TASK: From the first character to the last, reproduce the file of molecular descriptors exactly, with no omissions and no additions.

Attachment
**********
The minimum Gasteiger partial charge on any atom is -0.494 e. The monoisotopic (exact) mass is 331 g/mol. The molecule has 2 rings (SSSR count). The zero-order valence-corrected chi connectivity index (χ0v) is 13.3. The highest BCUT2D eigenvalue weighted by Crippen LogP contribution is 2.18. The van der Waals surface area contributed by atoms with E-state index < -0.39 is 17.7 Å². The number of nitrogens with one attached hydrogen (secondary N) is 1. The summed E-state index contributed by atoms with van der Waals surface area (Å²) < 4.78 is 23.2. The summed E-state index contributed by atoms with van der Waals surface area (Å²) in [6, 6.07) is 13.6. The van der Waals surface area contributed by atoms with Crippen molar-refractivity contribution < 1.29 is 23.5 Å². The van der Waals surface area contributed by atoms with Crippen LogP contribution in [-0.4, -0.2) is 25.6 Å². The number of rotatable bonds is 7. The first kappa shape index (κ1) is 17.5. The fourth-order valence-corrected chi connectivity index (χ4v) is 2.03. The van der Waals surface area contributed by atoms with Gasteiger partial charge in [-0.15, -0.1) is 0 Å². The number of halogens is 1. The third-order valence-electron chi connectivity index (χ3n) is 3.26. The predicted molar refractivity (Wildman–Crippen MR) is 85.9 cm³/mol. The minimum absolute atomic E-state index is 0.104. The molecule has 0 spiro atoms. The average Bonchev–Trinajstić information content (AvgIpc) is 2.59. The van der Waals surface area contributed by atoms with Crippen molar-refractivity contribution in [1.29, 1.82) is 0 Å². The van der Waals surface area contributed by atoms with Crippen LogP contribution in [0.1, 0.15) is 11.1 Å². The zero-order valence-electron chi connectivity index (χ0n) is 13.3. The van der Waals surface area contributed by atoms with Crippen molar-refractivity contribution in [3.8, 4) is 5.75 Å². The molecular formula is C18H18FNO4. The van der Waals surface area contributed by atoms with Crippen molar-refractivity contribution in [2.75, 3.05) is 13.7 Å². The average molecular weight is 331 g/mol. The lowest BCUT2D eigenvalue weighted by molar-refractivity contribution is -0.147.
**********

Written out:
The minimum Gasteiger partial charge on any atom is -0.494 e. The monoisotopic (exact) mass is 331 g/mol. The molecule has 2 rings (SSSR count). The zero-order valence-corrected chi connectivity index (χ0v) is 13.3. The highest BCUT2D eigenvalue weighted by Crippen LogP contribution is 2.18. The van der Waals surface area contributed by atoms with E-state index < -0.39 is 17.7 Å². The number of nitrogens with one attached hydrogen (secondary N) is 1. The summed E-state index contributed by atoms with van der Waals surface area (Å²) < 4.78 is 23.2. The summed E-state index contributed by atoms with van der Waals surface area (Å²) in [6, 6.07) is 13.6. The van der Waals surface area contributed by atoms with Crippen molar-refractivity contribution < 1.29 is 23.5 Å². The van der Waals surface area contributed by atoms with Crippen LogP contribution in [-0.4, -0.2) is 25.6 Å². The number of rotatable bonds is 7. The first kappa shape index (κ1) is 17.5. The fourth-order valence-corrected chi connectivity index (χ4v) is 2.03. The van der Waals surface area contributed by atoms with Gasteiger partial charge in [-0.15, -0.1) is 0 Å². The number of halogens is 1. The third-order valence-electron chi connectivity index (χ3n) is 3.26. The predicted molar refractivity (Wildman–Crippen MR) is 85.9 cm³/mol. The minimum absolute atomic E-state index is 0.104. The molecule has 0 spiro atoms. The average Bonchev–Trinajstić information content (AvgIpc) is 2.59. The van der Waals surface area contributed by atoms with Crippen molar-refractivity contribution in [1.29, 1.82) is 0 Å². The van der Waals surface area contributed by atoms with Crippen LogP contribution in [0.1, 0.15) is 11.1 Å². The zero-order valence-electron chi connectivity index (χ0n) is 13.3. The van der Waals surface area contributed by atoms with Crippen molar-refractivity contribution in [3.8, 4) is 5.75 Å². The molecular formula is C18H18FNO4. The van der Waals surface area contributed by atoms with Crippen molar-refractivity contribution in [2.75, 3.05) is 13.7 Å². The average molecular weight is 331 g/mol. The lowest BCUT2D eigenvalue weighted by molar-refractivity contribution is -0.147.